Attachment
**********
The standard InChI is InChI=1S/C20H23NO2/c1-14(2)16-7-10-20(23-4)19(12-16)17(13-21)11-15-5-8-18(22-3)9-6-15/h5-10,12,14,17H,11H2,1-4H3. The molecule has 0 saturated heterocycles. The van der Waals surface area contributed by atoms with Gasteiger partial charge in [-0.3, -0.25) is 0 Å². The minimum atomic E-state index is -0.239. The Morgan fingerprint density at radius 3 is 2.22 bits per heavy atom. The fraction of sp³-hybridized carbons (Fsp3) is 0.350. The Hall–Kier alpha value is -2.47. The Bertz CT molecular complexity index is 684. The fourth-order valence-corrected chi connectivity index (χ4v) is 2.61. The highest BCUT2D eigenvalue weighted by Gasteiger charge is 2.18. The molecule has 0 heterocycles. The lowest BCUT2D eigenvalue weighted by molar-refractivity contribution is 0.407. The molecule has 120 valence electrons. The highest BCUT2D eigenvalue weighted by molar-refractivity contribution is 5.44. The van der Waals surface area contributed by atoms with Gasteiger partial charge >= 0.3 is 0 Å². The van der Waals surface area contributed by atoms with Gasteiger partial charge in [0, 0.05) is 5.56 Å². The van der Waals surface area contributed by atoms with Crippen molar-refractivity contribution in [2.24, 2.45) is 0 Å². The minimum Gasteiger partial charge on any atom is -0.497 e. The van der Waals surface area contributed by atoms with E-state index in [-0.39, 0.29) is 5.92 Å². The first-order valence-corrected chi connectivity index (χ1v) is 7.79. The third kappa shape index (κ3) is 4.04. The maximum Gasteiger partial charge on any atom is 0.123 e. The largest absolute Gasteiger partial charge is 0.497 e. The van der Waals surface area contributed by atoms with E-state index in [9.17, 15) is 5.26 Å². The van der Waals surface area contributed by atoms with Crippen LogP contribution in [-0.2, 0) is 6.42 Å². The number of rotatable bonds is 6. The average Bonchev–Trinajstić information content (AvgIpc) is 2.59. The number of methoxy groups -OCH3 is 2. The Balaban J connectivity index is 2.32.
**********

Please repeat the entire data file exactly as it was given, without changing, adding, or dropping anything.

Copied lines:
The standard InChI is InChI=1S/C20H23NO2/c1-14(2)16-7-10-20(23-4)19(12-16)17(13-21)11-15-5-8-18(22-3)9-6-15/h5-10,12,14,17H,11H2,1-4H3. The molecule has 0 saturated heterocycles. The van der Waals surface area contributed by atoms with Gasteiger partial charge in [-0.3, -0.25) is 0 Å². The minimum atomic E-state index is -0.239. The Morgan fingerprint density at radius 3 is 2.22 bits per heavy atom. The fraction of sp³-hybridized carbons (Fsp3) is 0.350. The Hall–Kier alpha value is -2.47. The Bertz CT molecular complexity index is 684. The fourth-order valence-corrected chi connectivity index (χ4v) is 2.61. The highest BCUT2D eigenvalue weighted by Gasteiger charge is 2.18. The molecule has 0 heterocycles. The lowest BCUT2D eigenvalue weighted by molar-refractivity contribution is 0.407. The molecule has 120 valence electrons. The highest BCUT2D eigenvalue weighted by molar-refractivity contribution is 5.44. The van der Waals surface area contributed by atoms with Gasteiger partial charge >= 0.3 is 0 Å². The van der Waals surface area contributed by atoms with Gasteiger partial charge in [0, 0.05) is 5.56 Å². The van der Waals surface area contributed by atoms with Crippen molar-refractivity contribution in [2.24, 2.45) is 0 Å². The minimum Gasteiger partial charge on any atom is -0.497 e. The van der Waals surface area contributed by atoms with E-state index in [-0.39, 0.29) is 5.92 Å². The first-order valence-corrected chi connectivity index (χ1v) is 7.79. The third kappa shape index (κ3) is 4.04. The maximum Gasteiger partial charge on any atom is 0.123 e. The largest absolute Gasteiger partial charge is 0.497 e. The van der Waals surface area contributed by atoms with E-state index in [9.17, 15) is 5.26 Å². The van der Waals surface area contributed by atoms with Crippen LogP contribution in [-0.2, 0) is 6.42 Å². The number of rotatable bonds is 6. The average Bonchev–Trinajstić information content (AvgIpc) is 2.59. The number of methoxy groups -OCH3 is 2. The Balaban J connectivity index is 2.32.